VESSEL REVIEW | Zarifa Aliyeva – Azerbaijan’s newest large-capacity rail ferry built for Caspian Sea sailings

Photo: ASCO

Azerbaijan Caspian Shipping Company (ASCO) recently took delivery of the second vessel in a series of two locally-built Ro-Pax ferries that are also capable of transporting railroad cars.

Named after a famed Azerbaijani physician who is also the mother of the country’s current president Ilham Aliyev, the all-steel Zarifa Aliyeva was built for ASCO by Baku Shipyard to a design developed by Russia’s Marine Engineering Bureau (MEB) in compliance to Russian Maritime Register of Shipping class rules.

The new ferry has an LOA of 154.5 metres, a beam of 17.5 metres, a draught of 4.5 metres, and a deadweight of 5,757 tonnes.

Like its earlier Project CNF18C sister vessel Azerbaijan, Zarifa Aliyeva was designed to carry 100 passengers, 56 rail cars with a rail beam of 1,520 mm each, and up to 50 lorries. All wheeled and rail freight is loaded and unloaded via stern ramps. The ramps are configured to allow cargo operations to be carried out at most berths within Azerbaijan without the need for specialised equipment.

The vessel’s open top deck will be used for the transport of hazardous goods in compliance to IMDG Code and MADR Regulations. However, the top deck may also be used for rail freight. MEB considered the open top deck a necessary design element for greater safety when operating in the Caspian Sea.

Photo: MEB

For transferring freight between the main deck and the lower deck, there is a double track cargo lift with a capacity of 188 tonnes and a length of 25 metres.

The ferry’s propulsion arrangement consists of two 2,600kW diesel engines driving controllable-pitch propellers. The engines are also designed to be capable of running on heavy fuel oil as an alternative to diesel. When operating at 85 per cent MCR, the engines can deliver a speed of 14.7 knots. At more economical cruising speeds, the ferry can sail up to 2,500 nautical miles.

As is the case with Azerbaijan, the arrangement of the main and auxiliary engines on Zarifa Aliyeva was done symmetrically. In case of fire and/or flooding, the incident can be contained in one side of the ship, allowing all the propulsion machinery in the opposite compartment to remain operable. Sufficient propulsion power is therefore available to enable the vessel to head to the nearest port unassisted.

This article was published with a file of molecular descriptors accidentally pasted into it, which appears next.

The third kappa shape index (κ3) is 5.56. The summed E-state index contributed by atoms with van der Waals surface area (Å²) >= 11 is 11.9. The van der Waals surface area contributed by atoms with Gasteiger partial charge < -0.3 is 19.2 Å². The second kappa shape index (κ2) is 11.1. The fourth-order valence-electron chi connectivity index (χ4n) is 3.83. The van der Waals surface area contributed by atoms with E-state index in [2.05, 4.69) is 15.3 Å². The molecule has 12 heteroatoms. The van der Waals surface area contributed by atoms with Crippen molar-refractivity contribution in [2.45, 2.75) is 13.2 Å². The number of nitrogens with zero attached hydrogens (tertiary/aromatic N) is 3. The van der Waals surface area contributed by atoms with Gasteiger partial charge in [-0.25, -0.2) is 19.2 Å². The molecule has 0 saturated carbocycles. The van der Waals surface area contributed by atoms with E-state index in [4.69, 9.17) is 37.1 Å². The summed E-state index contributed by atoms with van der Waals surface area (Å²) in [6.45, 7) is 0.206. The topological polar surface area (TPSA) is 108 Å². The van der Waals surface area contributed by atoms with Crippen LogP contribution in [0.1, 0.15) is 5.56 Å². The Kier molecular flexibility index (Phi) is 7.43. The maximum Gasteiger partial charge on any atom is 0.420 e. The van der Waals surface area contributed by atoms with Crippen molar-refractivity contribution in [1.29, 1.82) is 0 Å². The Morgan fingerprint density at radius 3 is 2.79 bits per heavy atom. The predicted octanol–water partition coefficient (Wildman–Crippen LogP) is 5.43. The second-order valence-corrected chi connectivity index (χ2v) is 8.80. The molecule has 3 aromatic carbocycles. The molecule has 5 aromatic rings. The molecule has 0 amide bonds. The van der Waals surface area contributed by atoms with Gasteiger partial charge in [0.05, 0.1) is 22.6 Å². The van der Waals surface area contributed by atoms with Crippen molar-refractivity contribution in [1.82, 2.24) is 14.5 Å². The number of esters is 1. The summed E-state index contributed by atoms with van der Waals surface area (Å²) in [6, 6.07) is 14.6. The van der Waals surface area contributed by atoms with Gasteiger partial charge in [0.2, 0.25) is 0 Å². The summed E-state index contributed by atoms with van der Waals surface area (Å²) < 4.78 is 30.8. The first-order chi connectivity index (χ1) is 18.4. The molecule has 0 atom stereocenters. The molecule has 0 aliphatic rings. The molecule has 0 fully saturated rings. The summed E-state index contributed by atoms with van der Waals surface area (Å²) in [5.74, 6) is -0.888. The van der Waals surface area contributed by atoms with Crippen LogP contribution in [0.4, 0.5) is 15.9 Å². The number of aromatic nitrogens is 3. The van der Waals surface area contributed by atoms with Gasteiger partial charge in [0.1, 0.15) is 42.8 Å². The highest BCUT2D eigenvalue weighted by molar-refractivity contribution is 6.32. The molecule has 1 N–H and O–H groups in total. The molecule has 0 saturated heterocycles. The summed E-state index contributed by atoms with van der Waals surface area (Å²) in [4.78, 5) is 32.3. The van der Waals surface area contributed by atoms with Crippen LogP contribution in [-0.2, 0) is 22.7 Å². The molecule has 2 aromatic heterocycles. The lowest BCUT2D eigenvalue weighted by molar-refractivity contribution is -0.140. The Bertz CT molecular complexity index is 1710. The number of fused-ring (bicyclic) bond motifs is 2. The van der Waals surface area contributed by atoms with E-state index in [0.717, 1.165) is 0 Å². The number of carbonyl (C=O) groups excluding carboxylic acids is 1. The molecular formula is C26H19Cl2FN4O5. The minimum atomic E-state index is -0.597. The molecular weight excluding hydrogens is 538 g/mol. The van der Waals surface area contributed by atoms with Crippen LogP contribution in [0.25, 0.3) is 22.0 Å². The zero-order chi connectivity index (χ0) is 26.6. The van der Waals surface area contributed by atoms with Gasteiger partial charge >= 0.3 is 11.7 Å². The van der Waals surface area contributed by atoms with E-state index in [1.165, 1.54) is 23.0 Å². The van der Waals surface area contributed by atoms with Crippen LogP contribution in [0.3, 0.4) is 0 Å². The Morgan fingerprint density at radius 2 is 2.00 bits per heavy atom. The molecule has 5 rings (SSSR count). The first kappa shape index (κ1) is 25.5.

Power for the onboard systems is drawn from four 300kW diesel generators. A fifth 300kW generator will be for emergency use. To perform tighter manoeuvres, the ferry relies on fore and aft 350kW thrusters.

The passenger berth spaces include two large double cabins and 24 standard double cabins. All passenger cabins are equipped with en suite toilets.

Other accommodation spaces include a duty-free shop, a restaurant with seating for up to 50 people, a game saloon with bar, a smoking room, and a medical compartment with an outpatient clinic, a single-bed hospital, and an isolation ward.

Should evacuation of the vessel become necessary, there are two marine evacuation systems (MES) with liferafts and chutes. MEB said up to 582 people can be evacuated in 30 minutes through the use of the MES.

Click here to read other news stories, features, opinion articles, and vessel reviews as part of this month’s Passenger Vessel Week.

Zarifa Aliyeva
Type of vessel:Ro-Pax ferry
Classification:Russian Maritime Register of Shipping
Owner:Azerbaijan Caspian Shipping Company
Designer:Marine Engineering Bureau, Russia
Builder:Baku Shipyard, Azerbaijan
Hull construction material:Steel
Superstructure construction material:Steel
Deck construction material:Steel
Length overall:154.5 metres
Beam:17.5 metres
Draught:4.5 metres
Deadweight tonnage:5,757 tonnes
Capacity:56 rail cars; 50 lorries
Main engines:2 x 2,600 kW
Propulsion:2 x controllable-pitch propellers
Generators:5 x 300 kW
Maximum speed:14.7 knots
Range:2,500 nautical miles
Type of fuel:Diesel; heavy fuel oil
Accommodation:Double cabins; duty-free shop; restaurant; game saloon; smoking room; hospital
Operational area:Caspian Sea

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